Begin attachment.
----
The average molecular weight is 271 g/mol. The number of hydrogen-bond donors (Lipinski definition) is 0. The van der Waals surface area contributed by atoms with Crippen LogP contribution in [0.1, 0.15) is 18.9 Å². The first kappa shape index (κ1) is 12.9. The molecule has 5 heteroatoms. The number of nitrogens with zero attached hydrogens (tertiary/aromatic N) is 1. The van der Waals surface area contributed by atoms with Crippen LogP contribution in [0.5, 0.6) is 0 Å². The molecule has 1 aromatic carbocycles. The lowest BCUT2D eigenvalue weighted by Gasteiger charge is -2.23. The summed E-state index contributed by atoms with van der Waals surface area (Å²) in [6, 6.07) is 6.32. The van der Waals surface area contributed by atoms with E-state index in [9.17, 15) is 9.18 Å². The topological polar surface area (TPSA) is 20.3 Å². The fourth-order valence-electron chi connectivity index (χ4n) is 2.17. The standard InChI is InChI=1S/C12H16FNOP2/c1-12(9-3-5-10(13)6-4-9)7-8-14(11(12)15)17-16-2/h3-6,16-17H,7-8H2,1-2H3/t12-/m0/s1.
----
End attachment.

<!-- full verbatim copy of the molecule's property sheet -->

The average molecular weight is 271 g/mol. The number of hydrogen-bond donors (Lipinski definition) is 0. The van der Waals surface area contributed by atoms with Crippen LogP contribution in [0.1, 0.15) is 18.9 Å². The first kappa shape index (κ1) is 12.9. The molecule has 5 heteroatoms. The number of nitrogens with zero attached hydrogens (tertiary/aromatic N) is 1. The van der Waals surface area contributed by atoms with Crippen LogP contribution in [0.5, 0.6) is 0 Å². The molecule has 1 aromatic carbocycles. The lowest BCUT2D eigenvalue weighted by Gasteiger charge is -2.23. The summed E-state index contributed by atoms with van der Waals surface area (Å²) in [6, 6.07) is 6.32. The van der Waals surface area contributed by atoms with E-state index in [9.17, 15) is 9.18 Å². The topological polar surface area (TPSA) is 20.3 Å². The fourth-order valence-electron chi connectivity index (χ4n) is 2.17. The standard InChI is InChI=1S/C12H16FNOP2/c1-12(9-3-5-10(13)6-4-9)7-8-14(11(12)15)17-16-2/h3-6,16-17H,7-8H2,1-2H3/t12-/m0/s1.